To many teenagers living in the world of high school, drama is a constant, pain in the you-know-what that every student faces. Whether it comes in the shape of family or friends or “enemies,” the stress of grades and exams, the overly-exaggerated loathing for teachers— every high schooler goes through it. And while breaking up with your best friend does seem an earth-shattering, end-of-the-world thing, ten years from now you can look back on it and laugh. Who knows— maybe you will be friends again in the future.

Drama, however, is not the subject of today’s article. It is the struggle before the drama that has come to my attention as the most painful part of life in high school. Ladies— and gentlemen, if this applies to you— the approval of your peers is not a guide to life. You do not need to look, act, or speak in a certain way just to fit in; you do not need to grovel for anyone’s attention— boy or girl— or live up to anyone else’s expectations other than your own. That boyfriend/girlfriend/friend who shames you or puts you down doesn’t deserve you. This sounds like a common lecture that most smothering mothers (“smothers,” as my favorite show The Goldbergs calls them) will give you, but it’s true. High school is just the beginning of discovering who you are as a person; the rest of the definition of “me” comes later in life.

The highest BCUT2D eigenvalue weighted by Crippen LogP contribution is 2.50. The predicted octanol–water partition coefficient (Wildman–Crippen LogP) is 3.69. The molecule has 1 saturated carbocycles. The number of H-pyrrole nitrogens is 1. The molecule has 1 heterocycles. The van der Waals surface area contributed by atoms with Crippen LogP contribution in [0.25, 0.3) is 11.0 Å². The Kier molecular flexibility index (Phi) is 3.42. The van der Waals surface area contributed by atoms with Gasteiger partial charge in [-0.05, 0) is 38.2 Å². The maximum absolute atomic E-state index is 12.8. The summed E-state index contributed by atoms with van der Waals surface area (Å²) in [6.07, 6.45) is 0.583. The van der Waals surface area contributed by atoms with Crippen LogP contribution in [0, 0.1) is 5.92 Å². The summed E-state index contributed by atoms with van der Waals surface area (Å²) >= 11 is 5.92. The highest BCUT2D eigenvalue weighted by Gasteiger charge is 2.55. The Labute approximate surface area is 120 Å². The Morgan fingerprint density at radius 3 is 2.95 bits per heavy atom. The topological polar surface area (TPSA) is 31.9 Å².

Your worth cannot be given to you by any one person, family or otherwise. Your expectations, whether high or low, are your own. You are not labeled by money, race, religion, or color. No matter who you are, you are worth it.